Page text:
Tag: medical news
Since the 1980s, antidepressant use has risen by at least four-hundred percent and obesity rates have climbed to include thirty percent of the population....
A large study of the population in Taiwan reveals that long-term use of benzodiazepine drugs, commonly prescribed for anxiety, significantly increases the risk for brain, colorectal, and lung cancers. The research, published open-access in the journal Medicine, also identifies the types of benzodiazepines that carry the greatest cancer risk.
Stimulant medications like Ritalin and Adderall, often prescribed to treat children diagnosed with ADHD, are known to cause hallucinations and psychotic symptoms. Until recently these adverse effects were considered to be rare. A new study to be published in the January issue of Pediatrics challenges this belief, however, and finds that many more children may be experiencing psychotic symptoms as a result of these drugs than previously acknowledged.
Researchers from the City College of New York and Columbia University published a study this month testing the hypothesis that people diagnosed with schizophrenia treated long-term with antipsychotic drugs have worse outcomes than patients with no exposure to these drugs. They concluded that there is not a sufficient evidence base for the standard practice of long-term use of antipsychotic medications.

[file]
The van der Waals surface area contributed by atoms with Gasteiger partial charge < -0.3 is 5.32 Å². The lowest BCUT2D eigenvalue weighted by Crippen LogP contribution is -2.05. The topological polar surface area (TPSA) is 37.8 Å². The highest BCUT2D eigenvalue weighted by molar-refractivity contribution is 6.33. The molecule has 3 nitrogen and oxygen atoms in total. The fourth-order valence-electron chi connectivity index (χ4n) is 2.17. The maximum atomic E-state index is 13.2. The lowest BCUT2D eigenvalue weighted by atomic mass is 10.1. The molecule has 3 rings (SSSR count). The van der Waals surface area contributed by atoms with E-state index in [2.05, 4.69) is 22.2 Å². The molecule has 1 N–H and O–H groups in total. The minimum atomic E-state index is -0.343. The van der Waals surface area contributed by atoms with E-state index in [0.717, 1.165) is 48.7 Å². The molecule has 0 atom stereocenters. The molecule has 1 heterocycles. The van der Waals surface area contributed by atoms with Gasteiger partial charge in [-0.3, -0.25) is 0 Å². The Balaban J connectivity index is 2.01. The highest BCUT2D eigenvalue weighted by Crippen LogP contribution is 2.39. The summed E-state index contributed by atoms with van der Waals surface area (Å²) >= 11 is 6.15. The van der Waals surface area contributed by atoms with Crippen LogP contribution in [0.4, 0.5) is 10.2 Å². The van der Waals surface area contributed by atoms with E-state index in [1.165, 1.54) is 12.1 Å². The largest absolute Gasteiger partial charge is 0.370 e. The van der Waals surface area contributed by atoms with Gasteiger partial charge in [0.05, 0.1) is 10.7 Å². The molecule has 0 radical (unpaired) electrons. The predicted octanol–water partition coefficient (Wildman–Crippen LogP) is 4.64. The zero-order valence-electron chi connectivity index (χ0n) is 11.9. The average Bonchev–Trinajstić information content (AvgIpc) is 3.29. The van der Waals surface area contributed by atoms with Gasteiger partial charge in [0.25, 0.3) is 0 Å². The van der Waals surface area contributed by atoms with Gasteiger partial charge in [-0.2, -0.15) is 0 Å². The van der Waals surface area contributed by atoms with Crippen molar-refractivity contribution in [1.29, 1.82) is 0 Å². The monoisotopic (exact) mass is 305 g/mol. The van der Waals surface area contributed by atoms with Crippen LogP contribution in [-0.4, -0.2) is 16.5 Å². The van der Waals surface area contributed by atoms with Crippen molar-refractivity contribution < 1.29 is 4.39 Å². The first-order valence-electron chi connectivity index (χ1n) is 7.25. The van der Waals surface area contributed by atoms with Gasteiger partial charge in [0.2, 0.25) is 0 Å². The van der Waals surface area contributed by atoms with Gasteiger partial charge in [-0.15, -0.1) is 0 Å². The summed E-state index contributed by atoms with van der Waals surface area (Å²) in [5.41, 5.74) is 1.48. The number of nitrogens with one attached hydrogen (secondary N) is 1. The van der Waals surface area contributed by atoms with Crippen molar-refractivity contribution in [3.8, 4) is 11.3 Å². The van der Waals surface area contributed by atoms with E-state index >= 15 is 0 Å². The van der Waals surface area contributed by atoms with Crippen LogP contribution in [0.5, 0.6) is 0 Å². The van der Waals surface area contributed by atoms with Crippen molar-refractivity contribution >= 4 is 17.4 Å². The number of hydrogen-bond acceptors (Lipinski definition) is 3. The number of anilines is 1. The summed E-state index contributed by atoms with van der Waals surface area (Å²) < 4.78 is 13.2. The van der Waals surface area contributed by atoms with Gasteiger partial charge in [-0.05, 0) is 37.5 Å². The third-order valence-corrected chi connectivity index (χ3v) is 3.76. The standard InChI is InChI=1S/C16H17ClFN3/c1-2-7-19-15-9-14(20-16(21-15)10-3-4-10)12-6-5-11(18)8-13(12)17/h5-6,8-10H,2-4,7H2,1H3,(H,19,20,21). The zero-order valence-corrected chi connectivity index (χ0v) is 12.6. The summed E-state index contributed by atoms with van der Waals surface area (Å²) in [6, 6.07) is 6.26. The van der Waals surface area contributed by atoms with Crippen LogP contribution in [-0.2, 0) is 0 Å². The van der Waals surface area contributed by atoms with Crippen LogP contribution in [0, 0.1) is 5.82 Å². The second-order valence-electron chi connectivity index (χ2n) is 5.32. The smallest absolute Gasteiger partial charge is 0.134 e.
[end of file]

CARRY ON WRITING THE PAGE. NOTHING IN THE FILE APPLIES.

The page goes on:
Recent meta-analyses of antidepressant clinical trials have revealed that up to 82% of the effects associated with the drugs may be attributed to placebo and non-medication factors. A new study examined the attitudes of psychiatrists toward these non-pharmacologic factors and found a large discrepancy between their beliefs and the empirical evidence.
An analysis of medical records in the UK reveals that the use of certain antidepressants for depression is linked to a heightened risk for mania and bipolar disorder. The research, published this week in BMJ Open, found the strongest effect for serotonin reuptake inhibitors (SSRIs) and the antidepressant venlafaxine.
A new study demonstrates that the practice of mindfulness may ease pain in a way that is mechanistically distinct from the placebo effect. Research, published in the Journal of Neuroscience, found that mindfulness meditation not only outperformed placebo and fake meditation for pain relief but that it also activated different brain regions than the placebo treatments.